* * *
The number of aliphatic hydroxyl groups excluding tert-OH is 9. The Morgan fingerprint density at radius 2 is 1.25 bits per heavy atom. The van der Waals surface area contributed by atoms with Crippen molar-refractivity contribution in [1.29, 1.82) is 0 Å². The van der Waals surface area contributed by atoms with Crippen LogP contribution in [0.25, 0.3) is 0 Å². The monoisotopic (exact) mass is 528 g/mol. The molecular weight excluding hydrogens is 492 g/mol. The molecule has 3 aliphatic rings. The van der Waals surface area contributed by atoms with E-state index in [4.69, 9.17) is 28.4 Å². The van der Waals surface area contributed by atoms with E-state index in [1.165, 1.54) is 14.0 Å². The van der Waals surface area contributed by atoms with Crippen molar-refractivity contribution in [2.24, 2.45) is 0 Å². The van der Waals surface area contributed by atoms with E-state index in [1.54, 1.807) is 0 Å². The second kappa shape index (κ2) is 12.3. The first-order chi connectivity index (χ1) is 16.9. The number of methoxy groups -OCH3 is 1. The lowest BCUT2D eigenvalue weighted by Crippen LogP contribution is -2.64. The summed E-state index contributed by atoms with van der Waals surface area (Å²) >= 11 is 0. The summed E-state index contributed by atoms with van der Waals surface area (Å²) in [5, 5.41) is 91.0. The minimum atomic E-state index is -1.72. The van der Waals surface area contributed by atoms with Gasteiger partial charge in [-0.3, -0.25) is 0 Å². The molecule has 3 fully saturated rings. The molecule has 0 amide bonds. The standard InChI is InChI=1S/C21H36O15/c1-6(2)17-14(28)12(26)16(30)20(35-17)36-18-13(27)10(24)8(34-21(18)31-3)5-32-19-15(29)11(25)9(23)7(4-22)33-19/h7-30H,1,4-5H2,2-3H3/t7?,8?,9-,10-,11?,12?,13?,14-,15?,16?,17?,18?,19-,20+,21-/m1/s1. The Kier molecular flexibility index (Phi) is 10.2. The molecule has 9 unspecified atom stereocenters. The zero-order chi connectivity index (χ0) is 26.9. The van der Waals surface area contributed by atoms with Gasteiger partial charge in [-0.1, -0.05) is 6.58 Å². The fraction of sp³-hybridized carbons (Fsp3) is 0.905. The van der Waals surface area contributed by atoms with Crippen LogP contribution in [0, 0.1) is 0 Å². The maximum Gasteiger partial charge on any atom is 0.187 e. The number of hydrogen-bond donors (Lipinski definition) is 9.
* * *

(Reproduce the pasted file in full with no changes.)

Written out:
The number of aliphatic hydroxyl groups excluding tert-OH is 9. The Morgan fingerprint density at radius 2 is 1.25 bits per heavy atom. The van der Waals surface area contributed by atoms with Crippen molar-refractivity contribution in [1.29, 1.82) is 0 Å². The van der Waals surface area contributed by atoms with Crippen LogP contribution in [0.25, 0.3) is 0 Å². The monoisotopic (exact) mass is 528 g/mol. The molecular weight excluding hydrogens is 492 g/mol. The molecule has 3 aliphatic rings. The van der Waals surface area contributed by atoms with E-state index in [4.69, 9.17) is 28.4 Å². The van der Waals surface area contributed by atoms with E-state index in [1.165, 1.54) is 14.0 Å². The van der Waals surface area contributed by atoms with Crippen molar-refractivity contribution in [2.24, 2.45) is 0 Å². The van der Waals surface area contributed by atoms with E-state index in [1.54, 1.807) is 0 Å². The second kappa shape index (κ2) is 12.3. The first-order chi connectivity index (χ1) is 16.9. The number of methoxy groups -OCH3 is 1. The lowest BCUT2D eigenvalue weighted by Crippen LogP contribution is -2.64. The summed E-state index contributed by atoms with van der Waals surface area (Å²) >= 11 is 0. The summed E-state index contributed by atoms with van der Waals surface area (Å²) in [5, 5.41) is 91.0. The minimum atomic E-state index is -1.72. The van der Waals surface area contributed by atoms with Gasteiger partial charge in [-0.3, -0.25) is 0 Å². The molecule has 3 fully saturated rings. The molecule has 0 amide bonds. The standard InChI is InChI=1S/C21H36O15/c1-6(2)17-14(28)12(26)16(30)20(35-17)36-18-13(27)10(24)8(34-21(18)31-3)5-32-19-15(29)11(25)9(23)7(4-22)33-19/h7-30H,1,4-5H2,2-3H3/t7?,8?,9-,10-,11?,12?,13?,14-,15?,16?,17?,18?,19-,20+,21-/m1/s1. The Kier molecular flexibility index (Phi) is 10.2. The molecule has 9 unspecified atom stereocenters. The zero-order chi connectivity index (χ0) is 26.9. The van der Waals surface area contributed by atoms with Gasteiger partial charge in [-0.1, -0.05) is 6.58 Å². The fraction of sp³-hybridized carbons (Fsp3) is 0.905. The van der Waals surface area contributed by atoms with Crippen LogP contribution in [0, 0.1) is 0 Å². The maximum Gasteiger partial charge on any atom is 0.187 e. The number of hydrogen-bond donors (Lipinski definition) is 9.